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City of Brisbane Business License Tax, Measure T (November 2013)

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A City of Brisbane Business License Tax, Measure T ballot question was on the November 5, 2013, election ballot for voters in the city of Brisbane in San Mateo County, which is in California. It was approved.

This measure was estimated to increase city revenue into the general fund by $400,000.[1]

Election results

Measure T
Approveda Yes 881 77.1%
These final, certified results are from the San Mateo County elections office (timed out).

Text of measure

The question on the ballot:

Measure T:

To pay for general municipal expenses, shall the City increase the annual business license tax for liquid storage facilities up to $115.28 per one thousand cubic feet of liquid storage capacity, and provide for an offset for sales tax revenue received?[1][2]



  • San Mateo County Democratic Party[3]
  • Raymond C. Miller, Mayor of Brisbane
  • W. Clarke Conway, Mayor Pro Tem of Brisbane
  • Clifford R. Lentz, Council Member, City of Brisbane
  • Terry O'Connell, Council Member, City of Brisbane


Proponents of Measure T had outlined their arguments in the League of Women Voters’ Voter Guide. The arguments included the following:[4]

  • The increased revenues will help secure community-wide services to preserve the city's quality of life.
  • "We need to diversify our tax base. Approving this measure will increase our tax base and help secure our General Fund, which supports important public services: public safety, emergency response, road repair, parks, recreation, and open space acquisition and management."
  • "Our community continues to explore every possibility to ensure our long-term financial future without placing an undue burden on residents or businesses. The City has cut staff, lowered wages, increased taxes on hotels and other large corporations; yet our fiscal future is still uncertain. This measure requires businesses that own large liquid storage facilities to pay their fair share."
  • Attempting a rebuttal against opponents who argued that the tax increase might drive businesses away, proponents argued, "Kinder Morgan... [is] a spinoff from Enron. Its web site claims that it is the "largest independent terminal operator in North America" with an enterprise value of $115 billion. It is a Fortune 500 company with over $300 million in profits and over 10,000 employees." Currently, Kinder Morgan is paying less in taxes than hotels in the area, yet makes a much larger profit. Kinder Morgan isn't going to leave over a "modest" tax increase.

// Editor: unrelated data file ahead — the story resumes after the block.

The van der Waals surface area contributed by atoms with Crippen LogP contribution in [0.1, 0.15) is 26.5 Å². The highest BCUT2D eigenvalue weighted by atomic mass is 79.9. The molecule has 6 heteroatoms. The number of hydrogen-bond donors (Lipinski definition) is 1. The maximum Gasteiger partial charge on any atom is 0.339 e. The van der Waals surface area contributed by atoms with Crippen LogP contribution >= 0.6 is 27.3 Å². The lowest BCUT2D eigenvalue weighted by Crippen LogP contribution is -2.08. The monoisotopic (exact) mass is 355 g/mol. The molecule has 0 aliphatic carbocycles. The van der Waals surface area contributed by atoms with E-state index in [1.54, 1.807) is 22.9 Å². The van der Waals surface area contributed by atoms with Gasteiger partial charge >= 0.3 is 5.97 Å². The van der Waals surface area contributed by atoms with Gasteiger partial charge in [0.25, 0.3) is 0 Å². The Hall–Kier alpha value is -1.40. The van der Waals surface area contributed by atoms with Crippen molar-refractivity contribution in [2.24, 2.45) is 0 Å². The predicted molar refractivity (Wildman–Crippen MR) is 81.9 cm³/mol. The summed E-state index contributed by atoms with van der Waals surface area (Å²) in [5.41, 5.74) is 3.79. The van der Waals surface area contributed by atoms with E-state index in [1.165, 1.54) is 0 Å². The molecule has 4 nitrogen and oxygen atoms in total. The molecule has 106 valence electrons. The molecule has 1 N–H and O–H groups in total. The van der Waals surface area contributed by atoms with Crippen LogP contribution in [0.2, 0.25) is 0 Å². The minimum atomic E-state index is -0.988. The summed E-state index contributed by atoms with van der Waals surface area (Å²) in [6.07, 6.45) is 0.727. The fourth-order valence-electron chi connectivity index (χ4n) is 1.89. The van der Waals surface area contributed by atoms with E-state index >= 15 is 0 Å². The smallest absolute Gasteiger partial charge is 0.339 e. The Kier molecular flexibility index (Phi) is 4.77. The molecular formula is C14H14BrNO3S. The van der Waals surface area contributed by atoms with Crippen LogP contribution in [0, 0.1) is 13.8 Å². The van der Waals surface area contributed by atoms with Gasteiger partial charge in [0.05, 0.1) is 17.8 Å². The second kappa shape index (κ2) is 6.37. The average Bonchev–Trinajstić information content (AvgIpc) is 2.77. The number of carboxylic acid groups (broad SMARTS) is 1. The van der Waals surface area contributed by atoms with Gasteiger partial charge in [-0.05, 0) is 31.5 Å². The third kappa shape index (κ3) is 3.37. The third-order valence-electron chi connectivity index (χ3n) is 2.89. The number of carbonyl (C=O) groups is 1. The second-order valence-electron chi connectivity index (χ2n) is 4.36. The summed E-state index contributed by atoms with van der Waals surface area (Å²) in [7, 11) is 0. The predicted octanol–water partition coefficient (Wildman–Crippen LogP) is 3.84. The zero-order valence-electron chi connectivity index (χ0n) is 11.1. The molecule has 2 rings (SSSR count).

No on Measure T led the campaign against Measure T.[5]


  • Walter Peters, resident of Brisbane


Opponents of Measure T outlined their arguments in the League of Women Voters’ Voter Guide. The arguments included the following:[6]

  • Measure T will hurt the city's economy.
  • Kinder Morgan, a company that would see a tax increase, has been good to the community and provided tax revenues. If this "unfair tax" passes, Kinder Morgan could close.

No on Measure T listed the following reasons to vote against the measure on their website:

  • "In the last three years, two large companies have left our community, taking their jobs and tax revenue with them. Now, city leaders want to increase taxes on yet another company and force them to pay 400 times more. This is just bad economic planning."
  • "Brisbane needs a plan to attract and retain businesses that will increase our revenue base. City officials say they want to diversify our tax base, but all they are doing is taxing one company and making it harder to do business here."


City Attorney David Kahn wrote an analysis of Measure T:[5]

Ballot Measure T was placed on the ballot by the City Council and proposes the adoption of an increased business license tax for liquid storage facilities in the City of Brisbane. The City of Brisbane currently imposes a business license tax on any business that is located in the City, pursuant to Chapter 5.20 of the Brisbane Municipal Code. Liquid storage facilities currently pay a business license tax that is based on either gross receipts or number of employees, whichever produces the larger tax. The 2012 business license tax paid by liquid storage facilities in the City of Brisbane was approximately $1,056. The business license tax is a general tax, and the tax proceeds are deposited into the City's general fund and may be used for any municipal purpose. The proposed amendment to the business license tax ordinance would set an increased rate of up to $115.28 per 1,000 cubic feet of liquid storage capacity. The actual annual tax rate would be established by Council resolution, and the increased tax rate could be, but is not required to be, phased in. The tax due from liquid storage facilities would be reduced, on a dollar for dollar basis, for sales tax received as the result of sales from the liquid storage facilities by either the operator of the liquid storage facility or other persons using the liquid storage facility as the point of sale. When fully implemented, the effect of the increased business license tax for liquid storage facilities is anticipated to increase tax revenues by approximately $400,000 based on the capacity of current liquid storage facilities in the City of Brisbane. The tax cannot be increased in the future without voter approval. A "Yes" vote is a vote in favor of increasing the business license tax on liquid storage facilities. A "No" vote is a vote against increasing the business license tax on liquid storage facilities. A majority of "Yes" votes is required for the ballot measure to pass.[2]

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